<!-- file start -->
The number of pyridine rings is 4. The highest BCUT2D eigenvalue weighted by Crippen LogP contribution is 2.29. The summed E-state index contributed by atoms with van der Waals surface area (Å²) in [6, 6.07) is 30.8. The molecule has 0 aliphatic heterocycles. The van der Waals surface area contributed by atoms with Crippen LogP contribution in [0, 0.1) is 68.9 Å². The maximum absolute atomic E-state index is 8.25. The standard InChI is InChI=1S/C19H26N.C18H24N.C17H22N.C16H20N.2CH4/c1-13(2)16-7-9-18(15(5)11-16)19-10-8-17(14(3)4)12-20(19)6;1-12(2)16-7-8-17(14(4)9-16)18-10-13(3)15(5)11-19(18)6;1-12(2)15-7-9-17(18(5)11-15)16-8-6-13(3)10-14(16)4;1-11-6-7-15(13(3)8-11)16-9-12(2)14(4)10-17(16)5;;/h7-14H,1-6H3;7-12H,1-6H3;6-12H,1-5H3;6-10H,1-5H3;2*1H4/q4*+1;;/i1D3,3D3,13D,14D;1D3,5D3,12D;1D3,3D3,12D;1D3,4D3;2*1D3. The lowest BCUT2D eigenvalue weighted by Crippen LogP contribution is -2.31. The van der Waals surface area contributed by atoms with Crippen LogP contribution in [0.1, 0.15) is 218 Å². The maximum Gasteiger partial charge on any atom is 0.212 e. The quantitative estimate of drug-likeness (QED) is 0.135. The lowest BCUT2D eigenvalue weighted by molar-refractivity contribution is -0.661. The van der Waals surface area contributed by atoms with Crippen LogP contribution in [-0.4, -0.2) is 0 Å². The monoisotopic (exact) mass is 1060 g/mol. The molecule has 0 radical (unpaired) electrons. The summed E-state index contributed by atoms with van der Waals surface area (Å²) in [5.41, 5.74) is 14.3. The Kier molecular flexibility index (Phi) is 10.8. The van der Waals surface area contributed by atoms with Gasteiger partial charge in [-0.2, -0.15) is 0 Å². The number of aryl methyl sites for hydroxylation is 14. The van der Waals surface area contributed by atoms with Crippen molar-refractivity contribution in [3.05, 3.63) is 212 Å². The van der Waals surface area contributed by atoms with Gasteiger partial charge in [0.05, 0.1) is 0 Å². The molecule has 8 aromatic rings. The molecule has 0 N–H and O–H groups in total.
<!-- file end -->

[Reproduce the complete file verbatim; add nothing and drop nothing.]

The number of pyridine rings is 4. The highest BCUT2D eigenvalue weighted by Crippen LogP contribution is 2.29. The summed E-state index contributed by atoms with van der Waals surface area (Å²) in [6, 6.07) is 30.8. The molecule has 0 aliphatic heterocycles. The van der Waals surface area contributed by atoms with Crippen LogP contribution in [0, 0.1) is 68.9 Å². The maximum absolute atomic E-state index is 8.25. The standard InChI is InChI=1S/C19H26N.C18H24N.C17H22N.C16H20N.2CH4/c1-13(2)16-7-9-18(15(5)11-16)19-10-8-17(14(3)4)12-20(19)6;1-12(2)16-7-8-17(14(4)9-16)18-10-13(3)15(5)11-19(18)6;1-12(2)15-7-9-17(18(5)11-15)16-8-6-13(3)10-14(16)4;1-11-6-7-15(13(3)8-11)16-9-12(2)14(4)10-17(16)5;;/h7-14H,1-6H3;7-12H,1-6H3;6-12H,1-5H3;6-10H,1-5H3;2*1H4/q4*+1;;/i1D3,3D3,13D,14D;1D3,5D3,12D;1D3,3D3,12D;1D3,4D3;2*1D3. The lowest BCUT2D eigenvalue weighted by Crippen LogP contribution is -2.31. The van der Waals surface area contributed by atoms with Crippen LogP contribution in [0.1, 0.15) is 218 Å². The maximum Gasteiger partial charge on any atom is 0.212 e. The quantitative estimate of drug-likeness (QED) is 0.135. The lowest BCUT2D eigenvalue weighted by molar-refractivity contribution is -0.661. The van der Waals surface area contributed by atoms with Crippen LogP contribution in [-0.4, -0.2) is 0 Å². The monoisotopic (exact) mass is 1060 g/mol. The molecule has 0 radical (unpaired) electrons. The summed E-state index contributed by atoms with van der Waals surface area (Å²) in [5.41, 5.74) is 14.3. The Kier molecular flexibility index (Phi) is 10.8. The van der Waals surface area contributed by atoms with Gasteiger partial charge in [-0.2, -0.15) is 0 Å². The number of aryl methyl sites for hydroxylation is 14. The van der Waals surface area contributed by atoms with Crippen molar-refractivity contribution in [3.05, 3.63) is 212 Å². The van der Waals surface area contributed by atoms with Gasteiger partial charge in [0.05, 0.1) is 0 Å². The molecule has 8 aromatic rings. The molecule has 0 N–H and O–H groups in total.